While fentanyl and fentanyl analogue offenders still make up a small proportion of federal drug trafficking defendants, the number of offenders have sharply increased over the last few years, and defendants are facing high sentences.

In January of 2021, the United States Sentencing Commission published a report examining key findings about the rise of fentanyl offenders within the legal system. Fentanyl, a synthetic opioid analgesic, is approximately 30 times more potent than heroin. Fentanyl analogues are substances that are chemically or pharmacologically similar to fentanyl. Since 2015, the number of offenders has doubled each fiscal year, resulting in a 3,592% increase in offenders. Nearly half of fentanyl offenders are also trafficking other substances, and nearly all offenders are trafficking illicitly manufactured fentanyl and fentanyl analogue. Alarming statistics surround these offenders: roughly one-third of these offenders are selling fentanyl as something different, and nearly 10 percent are intentionally misrepresenting the substance–most often as heroin or prescription opioids. More alarming still is that approximately three-quarters of all drug trafficking offenders sentenced where the offense of conviction established the death or serious bodily injury resulted from fentanyl or fentanyl analogue use. There is ample evidence that fentanyl is lethal, and fentanyl analogues are more lethal still than fentanyl. As such fentanyl analogue offenders receive, on average, longer sentences compared to fentanyl offenders and have the longest average sentence of any major drug type sentence in the federal system.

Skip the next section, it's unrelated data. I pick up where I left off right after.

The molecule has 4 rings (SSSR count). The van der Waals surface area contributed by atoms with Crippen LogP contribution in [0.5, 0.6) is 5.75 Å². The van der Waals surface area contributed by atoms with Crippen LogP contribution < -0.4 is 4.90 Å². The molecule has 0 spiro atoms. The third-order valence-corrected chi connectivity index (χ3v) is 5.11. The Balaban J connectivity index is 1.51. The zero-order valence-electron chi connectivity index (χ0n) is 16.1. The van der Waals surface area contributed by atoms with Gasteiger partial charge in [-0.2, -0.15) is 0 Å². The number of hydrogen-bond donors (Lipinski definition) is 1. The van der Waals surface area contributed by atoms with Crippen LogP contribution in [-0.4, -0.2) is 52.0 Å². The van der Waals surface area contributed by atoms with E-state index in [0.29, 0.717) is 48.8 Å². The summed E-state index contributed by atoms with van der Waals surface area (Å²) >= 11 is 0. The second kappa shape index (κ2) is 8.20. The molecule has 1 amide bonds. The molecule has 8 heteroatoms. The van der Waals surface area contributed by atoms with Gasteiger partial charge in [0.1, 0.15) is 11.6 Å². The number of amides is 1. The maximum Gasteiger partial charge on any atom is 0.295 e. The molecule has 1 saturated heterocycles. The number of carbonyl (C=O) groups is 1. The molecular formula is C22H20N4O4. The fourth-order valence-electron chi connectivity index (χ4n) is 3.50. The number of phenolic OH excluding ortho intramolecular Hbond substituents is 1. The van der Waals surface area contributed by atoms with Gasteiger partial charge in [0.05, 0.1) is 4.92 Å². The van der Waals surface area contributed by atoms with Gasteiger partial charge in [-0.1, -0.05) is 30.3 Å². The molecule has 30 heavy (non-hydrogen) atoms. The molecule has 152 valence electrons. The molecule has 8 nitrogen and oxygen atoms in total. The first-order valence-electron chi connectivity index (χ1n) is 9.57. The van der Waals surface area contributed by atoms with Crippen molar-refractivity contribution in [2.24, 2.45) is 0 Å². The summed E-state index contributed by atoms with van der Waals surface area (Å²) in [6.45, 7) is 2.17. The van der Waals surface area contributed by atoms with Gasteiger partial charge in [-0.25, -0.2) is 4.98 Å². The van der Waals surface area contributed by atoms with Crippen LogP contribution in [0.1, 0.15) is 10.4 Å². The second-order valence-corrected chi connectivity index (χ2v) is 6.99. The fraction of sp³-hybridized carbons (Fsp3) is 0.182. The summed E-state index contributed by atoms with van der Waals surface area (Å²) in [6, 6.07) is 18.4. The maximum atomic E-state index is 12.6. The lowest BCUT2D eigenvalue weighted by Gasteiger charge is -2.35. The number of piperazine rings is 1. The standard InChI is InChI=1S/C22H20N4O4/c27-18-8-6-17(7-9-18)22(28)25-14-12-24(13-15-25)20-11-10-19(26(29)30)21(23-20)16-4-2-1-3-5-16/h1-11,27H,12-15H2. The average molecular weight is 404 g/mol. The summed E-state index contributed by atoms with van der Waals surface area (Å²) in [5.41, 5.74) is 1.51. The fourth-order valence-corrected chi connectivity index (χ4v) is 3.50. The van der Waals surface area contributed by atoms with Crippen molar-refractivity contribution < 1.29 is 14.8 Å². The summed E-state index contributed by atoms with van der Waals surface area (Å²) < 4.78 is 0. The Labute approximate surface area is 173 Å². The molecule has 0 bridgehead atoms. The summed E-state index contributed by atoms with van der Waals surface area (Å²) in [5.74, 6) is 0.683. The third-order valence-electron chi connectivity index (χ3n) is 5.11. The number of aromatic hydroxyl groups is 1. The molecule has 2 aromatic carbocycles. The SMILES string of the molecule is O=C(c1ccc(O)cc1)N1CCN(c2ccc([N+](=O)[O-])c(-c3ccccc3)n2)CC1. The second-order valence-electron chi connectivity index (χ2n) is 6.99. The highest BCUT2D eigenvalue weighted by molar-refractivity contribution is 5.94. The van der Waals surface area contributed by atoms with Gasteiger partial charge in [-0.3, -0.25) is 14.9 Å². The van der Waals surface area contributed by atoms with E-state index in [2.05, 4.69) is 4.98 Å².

For fentanyl offenses, trafficking involving less than 40 grams, the statutory maximum term of imprisonment is 20 years and there is no mandatory minimum penalty. Trafficking 40 grams or more, but less than 400 grams, triggers a five-year mandatory minimum with a statutory maximum of 40 years. Trafficking 400 grams or more of fentanyl triggers a ten-year mandatory minimum, with a statutory maximum term of life. The mandatory minimum penalties may also be increased if the offense caused death or serious bodily injury. Regardless of the quantity, if death or serious bodily injury resulted from the fentanyl or analogue offense, the mandatory minimum term of imprisonment is 20 years and the maximum is life. While average sentence times have fluctuated over the last few years, in 2019 the average sentence for a fentanyl analogue offender was 97 months and the average sentence for a fentanyl offender was 74 months. Regardless, a fentanyl conviction is a serious matter that can land a defendant in prison for life.*

To discuss the federal criminal defense update, or criminal law more generally, reach out to New Jersey and New York criminal defense lawyer Lorraine Gauli-Rufo at 973-239-4300 or at LGR LAW for a consultation today. For more information about the firm, please visit LGR LAW’s website.

*Disclaimer: Nothing contained herein is intended to be legal advice and shall not be construed as such. Readers of this blog should contact their attorney on any particular legal matter. No reader, user, or browser of this site, should act or refrain from acting, on the basis of this information on this site without first seeking legal advice in the relevant jurisdiction.

Resource: https://www.ussc.gov/sites/default/files/pdf/research-and-publications/research-publications/2021/20210125_Fentanyl-Report.pdf

You May Also Like…